DANCE 10, LOOKS 3
Main Cast: Tom Malloy, Amy Smart
Director: Robert Iscove
I am so sorry all my fans. I’ve left you sitting out in the dark without my wisdom and guidance to the world of cinema for several weeks now but things have been absolutely tumultuous here at Chateau Maine what with Star is Born pictures working diligently on my marvelous musical mash up of Steven Spielberg films. I regret to say that production has been postponed for a while. Something to do with financing and issues of cash flow. Steven was most apologetic and said he would be turning his attention back to our little project as soon as it was all cleared up and that the Paramount finance department would be in touch soon. Perhaps it’s just as well. Chateau Maine was disappearing under an avalanche of wardrobe tests and set models and this will at least give me a chance to clean house slightly. The dining room table disappeared under the wig department months ago and I’m looking forward to a meal without a garnish of artificial hair.
A small hiatus will also allow Normy and I to take a short jaunt to the Big Apple to explore some theatrical projects that have been pitched our direction. The Met is very interested in one of Normy’s new operatic pieces, Wiggy, a biography of Ludwig II of Bavaria. It’s very Wagnerian in style and Act II calls for the construction of a scale replica of Neuschawnstein on stage using only the corps de ballet and found objects. It’s going to be very exciting when fully realized. I have also been asked to help out at Lincoln Center. Apparently their current revival of The King and I is in need of some Hollywood style glamor and I’ve been asked to give Bartlett Sher and Kelli O’Hara a few pointers. I’m bringing a few trunks of beaded fabrics in Day-Glo colors so there will be something appropriate in which to dress the Siamese children.
Singing, dancing and musical film financing put me in mind of a film I caught recently on some minor cable channel entitled Love N Dancing, a rather obscure 2009 release starring Amy Smart and Tom Malloy. Malloy plays Jake Mitchell, a champion dancer in a dance form known as West Coast Swing which is more or less the Jitterbug on steroids. He and his partner (Nicola Royston) are at the top of their game and, as the film opens, win the championship. But Jake is uncertain that they deserved to. Here’s the catch, Jake is deaf and is worried that the win was based on political correctness rather than talent. Fast forward some years. Jake is no longer dancing competitively but is now a motivational speaker for bored students. He meets Jessica (Amy Smart) a young teacher interested in learning to dance for her upcoming wedding to a wealthy drip named Kent (Billy Zane). Jake starts to give Jessica dance lessons and you can guess where this is going before the first commercial break.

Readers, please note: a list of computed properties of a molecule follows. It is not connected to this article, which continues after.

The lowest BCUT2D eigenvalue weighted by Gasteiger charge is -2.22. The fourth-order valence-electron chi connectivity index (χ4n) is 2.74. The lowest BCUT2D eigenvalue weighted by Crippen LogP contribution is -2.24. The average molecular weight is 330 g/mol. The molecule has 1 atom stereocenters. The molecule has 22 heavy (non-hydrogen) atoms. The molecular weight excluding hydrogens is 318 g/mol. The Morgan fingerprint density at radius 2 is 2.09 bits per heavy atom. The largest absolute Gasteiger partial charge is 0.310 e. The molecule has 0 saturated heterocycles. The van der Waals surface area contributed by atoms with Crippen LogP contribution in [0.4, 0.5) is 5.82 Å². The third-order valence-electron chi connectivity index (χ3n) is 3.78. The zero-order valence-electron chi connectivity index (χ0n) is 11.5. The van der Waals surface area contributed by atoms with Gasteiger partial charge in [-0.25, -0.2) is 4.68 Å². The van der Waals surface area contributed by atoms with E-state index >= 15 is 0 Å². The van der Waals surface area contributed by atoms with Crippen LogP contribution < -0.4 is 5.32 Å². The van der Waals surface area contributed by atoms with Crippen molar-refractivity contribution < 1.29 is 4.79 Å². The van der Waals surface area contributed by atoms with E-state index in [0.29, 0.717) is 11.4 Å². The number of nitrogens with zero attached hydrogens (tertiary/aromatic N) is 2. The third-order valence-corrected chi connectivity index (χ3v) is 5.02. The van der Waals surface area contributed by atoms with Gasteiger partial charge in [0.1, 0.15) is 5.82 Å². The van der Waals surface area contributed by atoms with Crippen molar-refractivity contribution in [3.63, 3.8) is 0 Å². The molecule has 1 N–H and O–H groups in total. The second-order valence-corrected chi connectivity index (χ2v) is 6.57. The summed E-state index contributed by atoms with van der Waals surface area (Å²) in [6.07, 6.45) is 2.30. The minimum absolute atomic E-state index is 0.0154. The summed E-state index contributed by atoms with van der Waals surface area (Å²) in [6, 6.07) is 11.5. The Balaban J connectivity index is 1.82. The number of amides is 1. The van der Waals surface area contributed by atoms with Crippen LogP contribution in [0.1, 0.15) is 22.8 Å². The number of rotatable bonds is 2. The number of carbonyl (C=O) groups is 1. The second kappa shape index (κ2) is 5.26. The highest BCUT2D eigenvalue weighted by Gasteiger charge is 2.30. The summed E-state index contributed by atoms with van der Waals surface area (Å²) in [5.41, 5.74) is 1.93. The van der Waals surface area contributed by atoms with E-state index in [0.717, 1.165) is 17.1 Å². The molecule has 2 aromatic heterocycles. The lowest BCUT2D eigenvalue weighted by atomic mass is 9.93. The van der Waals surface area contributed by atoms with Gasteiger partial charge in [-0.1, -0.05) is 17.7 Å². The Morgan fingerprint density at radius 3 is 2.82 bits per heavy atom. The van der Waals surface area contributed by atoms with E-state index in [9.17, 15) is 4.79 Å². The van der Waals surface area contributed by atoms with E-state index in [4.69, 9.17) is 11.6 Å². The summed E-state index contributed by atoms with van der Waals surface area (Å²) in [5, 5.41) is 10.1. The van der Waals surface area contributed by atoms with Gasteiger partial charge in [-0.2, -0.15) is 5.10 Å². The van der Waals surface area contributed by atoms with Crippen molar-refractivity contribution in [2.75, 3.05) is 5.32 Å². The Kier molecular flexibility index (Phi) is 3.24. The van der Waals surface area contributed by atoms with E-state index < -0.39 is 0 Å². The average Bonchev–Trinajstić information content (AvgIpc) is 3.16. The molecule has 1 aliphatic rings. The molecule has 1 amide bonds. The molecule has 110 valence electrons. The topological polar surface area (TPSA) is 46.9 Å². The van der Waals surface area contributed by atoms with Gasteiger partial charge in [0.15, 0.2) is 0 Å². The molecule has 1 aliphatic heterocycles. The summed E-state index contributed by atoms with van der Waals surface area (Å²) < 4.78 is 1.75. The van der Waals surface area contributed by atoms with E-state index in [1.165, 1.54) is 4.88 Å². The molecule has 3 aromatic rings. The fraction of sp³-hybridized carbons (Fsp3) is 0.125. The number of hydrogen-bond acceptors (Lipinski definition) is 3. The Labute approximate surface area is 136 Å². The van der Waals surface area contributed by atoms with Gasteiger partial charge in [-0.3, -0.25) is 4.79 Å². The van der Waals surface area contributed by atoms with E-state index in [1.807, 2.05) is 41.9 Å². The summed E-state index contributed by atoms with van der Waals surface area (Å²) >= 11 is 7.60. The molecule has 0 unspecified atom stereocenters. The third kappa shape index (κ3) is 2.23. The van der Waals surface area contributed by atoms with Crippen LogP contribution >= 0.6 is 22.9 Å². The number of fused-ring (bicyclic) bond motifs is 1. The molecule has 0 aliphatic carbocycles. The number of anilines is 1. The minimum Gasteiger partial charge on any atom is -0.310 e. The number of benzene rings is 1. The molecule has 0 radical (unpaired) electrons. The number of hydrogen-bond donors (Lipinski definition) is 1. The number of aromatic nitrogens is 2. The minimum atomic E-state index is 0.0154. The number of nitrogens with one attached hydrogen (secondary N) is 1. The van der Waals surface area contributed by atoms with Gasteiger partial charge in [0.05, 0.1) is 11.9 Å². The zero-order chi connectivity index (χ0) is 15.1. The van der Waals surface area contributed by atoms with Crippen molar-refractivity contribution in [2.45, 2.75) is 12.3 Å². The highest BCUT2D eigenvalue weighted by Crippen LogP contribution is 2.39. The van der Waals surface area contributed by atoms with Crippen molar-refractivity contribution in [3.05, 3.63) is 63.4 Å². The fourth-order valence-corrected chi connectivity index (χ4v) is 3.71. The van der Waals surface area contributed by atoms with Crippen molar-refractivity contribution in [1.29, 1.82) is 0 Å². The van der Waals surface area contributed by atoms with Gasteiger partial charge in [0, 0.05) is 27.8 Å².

The film is innocuous enough. Inexpensively but competently filmed by director Robert Iscove from a screenplay by star Tom Malloy (who also produced). I was unfamiliar with him or his work but the man can dance and is apparently a champion West Coast Swing dancer in his personal life. It’s always nice to see a contemporary dance film in which the lead is actually a competent dancer and the routines are not created by flashy MTV editing and a catchy soundtrack of ersatz pop hits. He has charisma, a nice easy going screen presence, is relatively easy on the eyes so why had I never heard of him before? I have seen Ms. Smart in other projects, remembering her most from Rat Race in which she dive bombs her boyfriend in a helicopter while in a fit of rage. We are all familiar with Mr. Zane and his evil eyeliner chasing Jack and Rose across a sinking Titanic.
In looking up Mr. Malloy and his antecedents, I found that he has spent the last few years perfecting a form of filmmaking pioneered by Roger Corman and other independent producers. By making inexpensive films and offering them with minimal publicity costs to secondary markets hungry for content, Mr. Malloy has self-created a number of features tailored specifically to his talents. He writes and produces for himself, raises the money in non-traditional ways before the cameras role and then, wraps with the film already in profit and moves on to the next project. It’s not a bad model and one that Normy and I may need to apply to Star is Born pictures.
While the film is slight, it is entertaining and does make me want to search out more of Mr. Malloy’s oeuvre to see what else he has come up with. The trouble is that his releasing mechanisms make it rather difficult to find his product without trolling the lesser watched cable channels or cut rate DVD bins at the Pic and Save. Mr. Malloy and his dance moves are the reason to watch, reminding me a bit of the young Patrick Swayze in Dirty Dancing. Ms. Smart is attractive but nowhere near as strong. As for Mr. Zane, his career and performances have been in a downward spiral since Dead Calm. There’s also an amusing cameo from the one and only Betty White doing her patented shtick. Tune in if you’re ever channel surfing and happen to run across it.
Music vibrations. Drooling teenager. Excess Blackberry use. Multiple lifts. Food arguments. Gratuitous lesbian girlfriend ex-girlfriend. Judge with ulterior motives.
– Mrs. Norman Maine
photo by Greg O’Beirne
Originally from Seattle Washington, land of mist, coffee and flying salmon, Mrs. Norman Maine sprang to life, full grown like Athena, from Andy’s head during a difficult period of life shortly after his relocation to Alabama.